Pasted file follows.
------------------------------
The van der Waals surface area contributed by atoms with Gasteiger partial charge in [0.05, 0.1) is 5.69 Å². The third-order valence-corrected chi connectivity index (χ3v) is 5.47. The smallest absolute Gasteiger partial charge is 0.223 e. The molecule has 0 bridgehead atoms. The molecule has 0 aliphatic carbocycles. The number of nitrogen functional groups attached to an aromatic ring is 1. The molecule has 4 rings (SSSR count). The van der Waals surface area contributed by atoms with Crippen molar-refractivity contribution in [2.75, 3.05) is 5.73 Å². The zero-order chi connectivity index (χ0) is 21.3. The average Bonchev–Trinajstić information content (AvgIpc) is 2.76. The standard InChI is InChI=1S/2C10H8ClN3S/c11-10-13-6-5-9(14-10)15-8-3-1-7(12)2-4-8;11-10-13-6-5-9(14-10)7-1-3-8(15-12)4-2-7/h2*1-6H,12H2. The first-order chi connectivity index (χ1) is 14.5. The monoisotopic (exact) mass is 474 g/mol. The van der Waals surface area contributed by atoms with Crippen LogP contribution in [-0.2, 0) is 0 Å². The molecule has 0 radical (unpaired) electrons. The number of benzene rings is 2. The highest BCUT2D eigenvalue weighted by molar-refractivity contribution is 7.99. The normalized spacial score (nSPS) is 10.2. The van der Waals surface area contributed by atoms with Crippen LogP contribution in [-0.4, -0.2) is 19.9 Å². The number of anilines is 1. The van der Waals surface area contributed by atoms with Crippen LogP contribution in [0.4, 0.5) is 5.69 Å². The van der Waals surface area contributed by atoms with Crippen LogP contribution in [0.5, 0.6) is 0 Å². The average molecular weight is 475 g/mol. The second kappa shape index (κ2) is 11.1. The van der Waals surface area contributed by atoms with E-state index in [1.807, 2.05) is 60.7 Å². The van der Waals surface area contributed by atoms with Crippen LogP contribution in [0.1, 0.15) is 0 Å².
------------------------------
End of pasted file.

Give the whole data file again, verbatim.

The van der Waals surface area contributed by atoms with Gasteiger partial charge in [0.05, 0.1) is 5.69 Å². The third-order valence-corrected chi connectivity index (χ3v) is 5.47. The smallest absolute Gasteiger partial charge is 0.223 e. The molecule has 0 bridgehead atoms. The molecule has 0 aliphatic carbocycles. The number of nitrogen functional groups attached to an aromatic ring is 1. The molecule has 4 rings (SSSR count). The van der Waals surface area contributed by atoms with Crippen molar-refractivity contribution in [2.75, 3.05) is 5.73 Å². The zero-order chi connectivity index (χ0) is 21.3. The average Bonchev–Trinajstić information content (AvgIpc) is 2.76. The standard InChI is InChI=1S/2C10H8ClN3S/c11-10-13-6-5-9(14-10)15-8-3-1-7(12)2-4-8;11-10-13-6-5-9(14-10)7-1-3-8(15-12)4-2-7/h2*1-6H,12H2. The first-order chi connectivity index (χ1) is 14.5. The monoisotopic (exact) mass is 474 g/mol. The van der Waals surface area contributed by atoms with Crippen LogP contribution in [-0.2, 0) is 0 Å². The molecule has 0 radical (unpaired) electrons. The number of benzene rings is 2. The highest BCUT2D eigenvalue weighted by molar-refractivity contribution is 7.99. The normalized spacial score (nSPS) is 10.2. The van der Waals surface area contributed by atoms with Crippen LogP contribution in [-0.4, -0.2) is 19.9 Å². The number of anilines is 1. The van der Waals surface area contributed by atoms with Crippen LogP contribution in [0.4, 0.5) is 5.69 Å². The van der Waals surface area contributed by atoms with Crippen LogP contribution in [0.5, 0.6) is 0 Å². The average molecular weight is 475 g/mol. The second kappa shape index (κ2) is 11.1. The van der Waals surface area contributed by atoms with E-state index in [1.807, 2.05) is 60.7 Å². The van der Waals surface area contributed by atoms with Crippen LogP contribution in [0.1, 0.15) is 0 Å².